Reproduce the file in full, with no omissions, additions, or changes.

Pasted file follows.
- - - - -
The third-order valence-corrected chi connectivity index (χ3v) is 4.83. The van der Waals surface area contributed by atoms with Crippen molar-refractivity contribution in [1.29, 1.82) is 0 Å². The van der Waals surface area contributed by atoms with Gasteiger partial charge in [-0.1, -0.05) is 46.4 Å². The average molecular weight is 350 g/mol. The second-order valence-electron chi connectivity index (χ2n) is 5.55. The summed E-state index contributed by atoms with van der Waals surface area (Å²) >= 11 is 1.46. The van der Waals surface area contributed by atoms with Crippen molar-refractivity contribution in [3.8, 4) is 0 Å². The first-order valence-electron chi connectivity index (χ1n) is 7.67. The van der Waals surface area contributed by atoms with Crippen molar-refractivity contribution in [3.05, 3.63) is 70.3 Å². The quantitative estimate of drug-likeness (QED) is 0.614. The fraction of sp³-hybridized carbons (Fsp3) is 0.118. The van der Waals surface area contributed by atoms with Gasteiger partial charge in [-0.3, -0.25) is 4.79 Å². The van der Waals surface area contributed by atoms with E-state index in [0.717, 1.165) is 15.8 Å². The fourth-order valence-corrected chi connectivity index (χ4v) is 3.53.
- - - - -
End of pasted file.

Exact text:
The third-order valence-corrected chi connectivity index (χ3v) is 4.83. The van der Waals surface area contributed by atoms with Crippen molar-refractivity contribution in [1.29, 1.82) is 0 Å². The van der Waals surface area contributed by atoms with Gasteiger partial charge in [-0.1, -0.05) is 46.4 Å². The average molecular weight is 350 g/mol. The second-order valence-electron chi connectivity index (χ2n) is 5.55. The summed E-state index contributed by atoms with van der Waals surface area (Å²) >= 11 is 1.46. The van der Waals surface area contributed by atoms with Crippen molar-refractivity contribution in [3.8, 4) is 0 Å². The first-order valence-electron chi connectivity index (χ1n) is 7.67. The van der Waals surface area contributed by atoms with Crippen molar-refractivity contribution in [3.05, 3.63) is 70.3 Å². The quantitative estimate of drug-likeness (QED) is 0.614. The fraction of sp³-hybridized carbons (Fsp3) is 0.118. The van der Waals surface area contributed by atoms with Gasteiger partial charge in [-0.3, -0.25) is 4.79 Å². The van der Waals surface area contributed by atoms with E-state index in [0.717, 1.165) is 15.8 Å². The fourth-order valence-corrected chi connectivity index (χ4v) is 3.53.